Hi Fabio, can you please

Submitted by chris (not verified) on Sat, 2012-08-11 10:01.

Hi Fabio,
can you please explain me your calculation? What are you doing in the first step of your calculation and the second step? Moreover what are the requirements for the quaternion. Do you assume that you know the absolute orientaton based on a start position? Or do you just take the relative orientation change from the last update of the AHRS algorithm?

(I am the guy from mathematics, if you are wondering)

Best regards

Given a vector of dimension 1

Submitted by fabio on Sun, 2012-08-12 17:32.

Given a vector of dimension 1 normal to the Earth plane pointing the sky expressed in the Earth frame representing the gravity (1g) and given a quaternion coming out from the sensor fusion algorithm representing the orientation of the board with respect to the Earth, the first part of the code express the vector into the sensor frame.

Then as your accelerometers readings expressed in g in the sensor frame are effected by gravity too, you can simply subtract the gravity vector expressed in the sensor frame computed in the first step and you obtain gravity free accelerometer readings.

Hope this helps, if you know a better way or if it is not clear, let me know.

Hi Fabio, thanks for the fast

Submitted by chris (not verified) on Sun, 2012-08-12 22:10.

Hi Fabio,
thanks for the fast answer.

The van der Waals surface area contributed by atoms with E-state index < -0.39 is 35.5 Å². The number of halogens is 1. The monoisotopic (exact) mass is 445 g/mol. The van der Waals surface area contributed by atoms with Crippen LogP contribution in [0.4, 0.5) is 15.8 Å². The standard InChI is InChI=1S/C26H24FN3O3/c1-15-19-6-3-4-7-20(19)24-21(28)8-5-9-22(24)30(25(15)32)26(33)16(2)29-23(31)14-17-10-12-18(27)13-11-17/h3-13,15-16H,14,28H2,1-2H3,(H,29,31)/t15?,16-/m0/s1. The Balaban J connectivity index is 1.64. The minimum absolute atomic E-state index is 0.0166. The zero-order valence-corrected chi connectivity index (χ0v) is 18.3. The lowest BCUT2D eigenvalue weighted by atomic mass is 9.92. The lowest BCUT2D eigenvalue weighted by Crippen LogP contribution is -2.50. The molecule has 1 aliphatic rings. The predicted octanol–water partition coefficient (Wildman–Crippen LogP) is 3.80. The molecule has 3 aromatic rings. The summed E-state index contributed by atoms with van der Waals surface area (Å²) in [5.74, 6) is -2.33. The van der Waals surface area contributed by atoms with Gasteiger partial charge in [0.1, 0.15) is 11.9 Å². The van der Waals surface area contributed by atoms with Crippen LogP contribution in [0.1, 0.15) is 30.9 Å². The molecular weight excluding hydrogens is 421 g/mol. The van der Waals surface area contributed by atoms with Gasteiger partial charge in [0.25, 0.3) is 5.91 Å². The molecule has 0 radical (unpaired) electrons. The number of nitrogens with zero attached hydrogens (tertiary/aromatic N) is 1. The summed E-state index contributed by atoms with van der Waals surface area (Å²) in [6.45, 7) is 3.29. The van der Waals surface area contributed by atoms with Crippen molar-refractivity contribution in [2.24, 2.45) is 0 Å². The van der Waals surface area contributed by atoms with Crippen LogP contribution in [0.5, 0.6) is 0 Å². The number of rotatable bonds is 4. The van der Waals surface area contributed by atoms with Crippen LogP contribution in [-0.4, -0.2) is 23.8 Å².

Ok I know understand what you have done, but the problem is that it is only working well if you know your device orientation at the beginning, because the AHRS algorithm is only giving relative orientation changes.
Or do I have overlooked something?

What do you think about my aproach on stackoverflow?

Best regards

No, the orientation from the

Submitted by fabio on Sun, 2012-08-12 22:42.

No, the orientation from the AHRS is absolute. I personally used this code in a project so it should work. what stackoverflow are you talking about?

Yes the orientation is

Submitted by chris (not verified) on Mon, 2012-08-13 07:25.

Yes the orientation is absolute but only based on the initial conditions, as far as I understand and tried on implementing myself.

I am talking about this thread, where you have answered to my questions:

Do you have shared the sources of mentioned project? I would like to have a look.

Thanks Chris

Not entirely true..

Submitted by fabio on Mon, 2012-08-13 09:25.

Yes the orientation is absolute but only based on the initial conditions, as far as I understand and tried on implementing myself.

That would be true for a 6DOF board (gyro + acc) but for a 9 DOF (gyro + acc + magn) it is not. Despite of the board initial conditions, the algorithm always get to the correct absolute orientation.

That source code is part of a bigger project which I still didn't published so I still can't share such code. I will do it in September or October.

gravity compensation

Submitted by Markus (not verified) on Mon, 2011-11-28 15:47.

This could be also a good idea for vertical position estimation:

- Compensate gravity from vertical acc.
- Double integrate vertical acc.
- Use complementary filter (high-pass) for double integrated acc and lowpass for baro.

-> Drift from double integral does not affect to result and baro can be filtered at much lower freq.

Yep! That's exactly how it's

Submitted by fabio on Mon, 2011-11-28 16:09.

Yep! That's exactly how it's done in the MultiWii software for controlling quadcopters! See the code available from